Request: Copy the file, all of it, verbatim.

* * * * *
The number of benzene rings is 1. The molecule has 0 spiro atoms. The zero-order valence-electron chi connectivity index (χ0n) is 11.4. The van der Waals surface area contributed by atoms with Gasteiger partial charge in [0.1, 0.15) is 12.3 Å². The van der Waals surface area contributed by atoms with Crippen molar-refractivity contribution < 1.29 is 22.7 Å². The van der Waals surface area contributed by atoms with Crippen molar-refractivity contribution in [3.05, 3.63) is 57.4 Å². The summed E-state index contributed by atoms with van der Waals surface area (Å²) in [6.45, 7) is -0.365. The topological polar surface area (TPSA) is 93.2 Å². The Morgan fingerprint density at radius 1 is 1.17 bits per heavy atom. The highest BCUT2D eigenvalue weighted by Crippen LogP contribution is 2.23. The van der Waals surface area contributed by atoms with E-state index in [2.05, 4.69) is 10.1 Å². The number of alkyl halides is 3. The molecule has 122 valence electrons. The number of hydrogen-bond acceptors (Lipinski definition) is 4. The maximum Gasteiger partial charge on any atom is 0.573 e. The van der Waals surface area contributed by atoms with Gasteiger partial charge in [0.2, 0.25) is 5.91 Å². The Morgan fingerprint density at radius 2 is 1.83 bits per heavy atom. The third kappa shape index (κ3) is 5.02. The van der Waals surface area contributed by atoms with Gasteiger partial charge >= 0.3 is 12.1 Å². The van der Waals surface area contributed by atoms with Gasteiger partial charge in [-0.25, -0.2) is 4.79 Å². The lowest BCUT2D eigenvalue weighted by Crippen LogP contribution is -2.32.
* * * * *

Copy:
The number of benzene rings is 1. The molecule has 0 spiro atoms. The zero-order valence-electron chi connectivity index (χ0n) is 11.4. The van der Waals surface area contributed by atoms with Gasteiger partial charge in [0.1, 0.15) is 12.3 Å². The van der Waals surface area contributed by atoms with Crippen molar-refractivity contribution < 1.29 is 22.7 Å². The van der Waals surface area contributed by atoms with Crippen molar-refractivity contribution in [3.05, 3.63) is 57.4 Å². The summed E-state index contributed by atoms with van der Waals surface area (Å²) in [6.45, 7) is -0.365. The topological polar surface area (TPSA) is 93.2 Å². The Morgan fingerprint density at radius 1 is 1.17 bits per heavy atom. The highest BCUT2D eigenvalue weighted by Crippen LogP contribution is 2.23. The van der Waals surface area contributed by atoms with E-state index in [2.05, 4.69) is 10.1 Å². The number of alkyl halides is 3. The molecule has 122 valence electrons. The number of hydrogen-bond acceptors (Lipinski definition) is 4. The maximum Gasteiger partial charge on any atom is 0.573 e. The van der Waals surface area contributed by atoms with Gasteiger partial charge in [0.2, 0.25) is 5.91 Å². The Morgan fingerprint density at radius 2 is 1.83 bits per heavy atom. The third kappa shape index (κ3) is 5.02. The van der Waals surface area contributed by atoms with Gasteiger partial charge >= 0.3 is 12.1 Å². The van der Waals surface area contributed by atoms with Gasteiger partial charge in [-0.25, -0.2) is 4.79 Å². The lowest BCUT2D eigenvalue weighted by Crippen LogP contribution is -2.32.